Like travelers, there are several types of beach-goers: the well-prepared, the overpacked, the beach bum. And each archetype approaches the activity a little differently.
The first may bring games, snacks, a cooler full of drinks, an umbrella and several chairs. The overpacked do that and then some. The beach bum tows little more than some sunscreen and a towel in their tote bag. For the latter, shoes might even be too much. If they live close by, they could maneuver their way to the water without ever touching pavement.
For the vast majority of beach-goers, however, shoes are required. Here's everything you need to know before your next trip.
How to Pick Shoes for the Beach
Which shoes you wear to the beach depends on what time of year you're going, what the weather is like, what you plan on doing and how far you'll have to walk back to wherever it is you're staying or parked before walking to the water.
Rubber shoes might seem like the obvious choice, but they don't make much sense if you're planning to go straight to dinner after your day in the sun. They also are not the most comfortable when sand gets inside them. The combination of wet feet and sticky sand can cause quite the rash in rubber shoes.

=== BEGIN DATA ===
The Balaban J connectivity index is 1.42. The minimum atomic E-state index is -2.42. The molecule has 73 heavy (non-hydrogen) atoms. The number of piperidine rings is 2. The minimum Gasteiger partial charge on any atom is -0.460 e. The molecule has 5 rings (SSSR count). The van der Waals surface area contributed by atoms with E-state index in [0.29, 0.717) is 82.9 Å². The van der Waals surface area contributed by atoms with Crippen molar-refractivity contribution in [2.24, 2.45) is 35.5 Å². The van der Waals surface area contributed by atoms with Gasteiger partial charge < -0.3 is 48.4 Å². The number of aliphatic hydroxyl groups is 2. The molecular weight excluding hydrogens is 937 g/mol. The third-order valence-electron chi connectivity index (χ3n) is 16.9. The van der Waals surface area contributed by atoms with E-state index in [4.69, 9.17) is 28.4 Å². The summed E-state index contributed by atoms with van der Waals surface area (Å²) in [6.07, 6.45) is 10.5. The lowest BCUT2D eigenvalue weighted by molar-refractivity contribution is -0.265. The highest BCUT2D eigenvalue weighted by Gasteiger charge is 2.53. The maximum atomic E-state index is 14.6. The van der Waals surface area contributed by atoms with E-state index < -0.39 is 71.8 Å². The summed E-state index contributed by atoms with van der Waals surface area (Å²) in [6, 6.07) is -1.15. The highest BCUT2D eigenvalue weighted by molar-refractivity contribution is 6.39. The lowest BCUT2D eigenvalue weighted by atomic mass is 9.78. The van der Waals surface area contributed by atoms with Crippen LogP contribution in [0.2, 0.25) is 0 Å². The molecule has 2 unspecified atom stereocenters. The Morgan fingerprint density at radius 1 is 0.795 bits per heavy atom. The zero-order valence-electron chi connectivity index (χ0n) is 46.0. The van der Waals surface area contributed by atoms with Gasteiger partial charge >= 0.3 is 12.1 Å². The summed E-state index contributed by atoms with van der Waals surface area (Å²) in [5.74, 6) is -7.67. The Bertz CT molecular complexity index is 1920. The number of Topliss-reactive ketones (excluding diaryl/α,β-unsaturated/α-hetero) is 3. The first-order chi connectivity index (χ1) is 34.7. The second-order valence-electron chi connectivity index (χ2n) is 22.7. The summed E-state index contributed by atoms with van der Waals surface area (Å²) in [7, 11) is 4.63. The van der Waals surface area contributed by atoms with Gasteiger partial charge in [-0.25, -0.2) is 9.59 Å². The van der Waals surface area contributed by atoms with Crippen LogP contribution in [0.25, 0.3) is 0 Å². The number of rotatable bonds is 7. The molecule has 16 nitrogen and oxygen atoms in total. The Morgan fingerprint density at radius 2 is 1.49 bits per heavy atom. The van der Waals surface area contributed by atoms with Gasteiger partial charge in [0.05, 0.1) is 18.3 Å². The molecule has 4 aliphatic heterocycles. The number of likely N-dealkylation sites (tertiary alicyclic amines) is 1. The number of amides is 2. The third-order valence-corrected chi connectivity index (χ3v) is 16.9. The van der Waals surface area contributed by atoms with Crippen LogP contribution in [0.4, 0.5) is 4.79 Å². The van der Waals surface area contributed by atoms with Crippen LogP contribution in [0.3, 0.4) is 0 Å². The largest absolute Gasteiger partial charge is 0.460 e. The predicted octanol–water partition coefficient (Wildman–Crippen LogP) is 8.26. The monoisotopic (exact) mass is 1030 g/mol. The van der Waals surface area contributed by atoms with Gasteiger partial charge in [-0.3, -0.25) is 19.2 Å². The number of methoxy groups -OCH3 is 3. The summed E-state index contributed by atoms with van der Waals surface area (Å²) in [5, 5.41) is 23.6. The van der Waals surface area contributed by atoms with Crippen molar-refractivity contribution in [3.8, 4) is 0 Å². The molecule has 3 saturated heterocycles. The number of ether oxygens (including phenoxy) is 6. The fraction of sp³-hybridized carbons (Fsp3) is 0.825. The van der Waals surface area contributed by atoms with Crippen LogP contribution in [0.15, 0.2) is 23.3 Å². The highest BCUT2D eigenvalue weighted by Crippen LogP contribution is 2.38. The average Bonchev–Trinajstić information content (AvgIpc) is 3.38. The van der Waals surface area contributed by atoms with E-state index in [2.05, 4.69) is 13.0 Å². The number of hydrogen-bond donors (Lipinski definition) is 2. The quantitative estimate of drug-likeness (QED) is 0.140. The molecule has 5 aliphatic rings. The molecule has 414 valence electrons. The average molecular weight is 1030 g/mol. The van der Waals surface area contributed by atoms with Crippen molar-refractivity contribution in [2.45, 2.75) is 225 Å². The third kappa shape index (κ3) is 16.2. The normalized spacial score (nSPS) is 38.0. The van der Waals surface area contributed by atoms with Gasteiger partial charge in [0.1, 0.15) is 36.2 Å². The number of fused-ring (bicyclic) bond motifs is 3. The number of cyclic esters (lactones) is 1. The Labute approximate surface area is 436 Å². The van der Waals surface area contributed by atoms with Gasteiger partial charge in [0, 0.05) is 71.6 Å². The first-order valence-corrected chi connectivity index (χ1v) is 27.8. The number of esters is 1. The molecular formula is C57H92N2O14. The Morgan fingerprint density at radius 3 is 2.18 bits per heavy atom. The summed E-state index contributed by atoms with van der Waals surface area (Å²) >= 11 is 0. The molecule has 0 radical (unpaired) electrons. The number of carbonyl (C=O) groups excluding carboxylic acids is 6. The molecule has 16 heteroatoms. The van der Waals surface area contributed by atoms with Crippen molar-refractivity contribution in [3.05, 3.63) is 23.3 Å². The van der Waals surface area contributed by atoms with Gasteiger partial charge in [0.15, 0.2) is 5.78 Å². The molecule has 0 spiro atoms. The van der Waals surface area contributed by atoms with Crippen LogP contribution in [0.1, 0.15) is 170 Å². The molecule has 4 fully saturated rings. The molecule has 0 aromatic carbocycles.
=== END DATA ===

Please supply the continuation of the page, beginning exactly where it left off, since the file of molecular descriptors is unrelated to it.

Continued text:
On the other hand, you can't just wear your canvas sneakers. You have to wear shoes that can both get wet — you know how waves are — and then be machine washed once home to remove the sand from within them. Leather shoes are a tricky call, too, because they aren't technically waterproof. Shoes like Sperry Topsiders, however, can totally get wet. In fact, they were made to withstand exposure to water. You just have to let them dry.
How to Wash Your Shoes
To clean these, you simply run them under a faucet or spray them off with a hose. You can even carry them into the shower with you, washing off the sand from inside them while you wash the sand off you. They can air dry or be wiped down while still wet.
It's not smart to wear shoes to the beach that can't be washed in a machine. Truthfully, washing machines are the best at getting fine sand granules out of footwear. You should of course shake them first, but a hard rinse will remove most of the remaining sand.
Leather shoes aren't hard to wash, but they're definitely more difficult to clean than canvas or rubber shoes. Follow our guide to cleaning leather sneakers for full instructions — and what to avoid.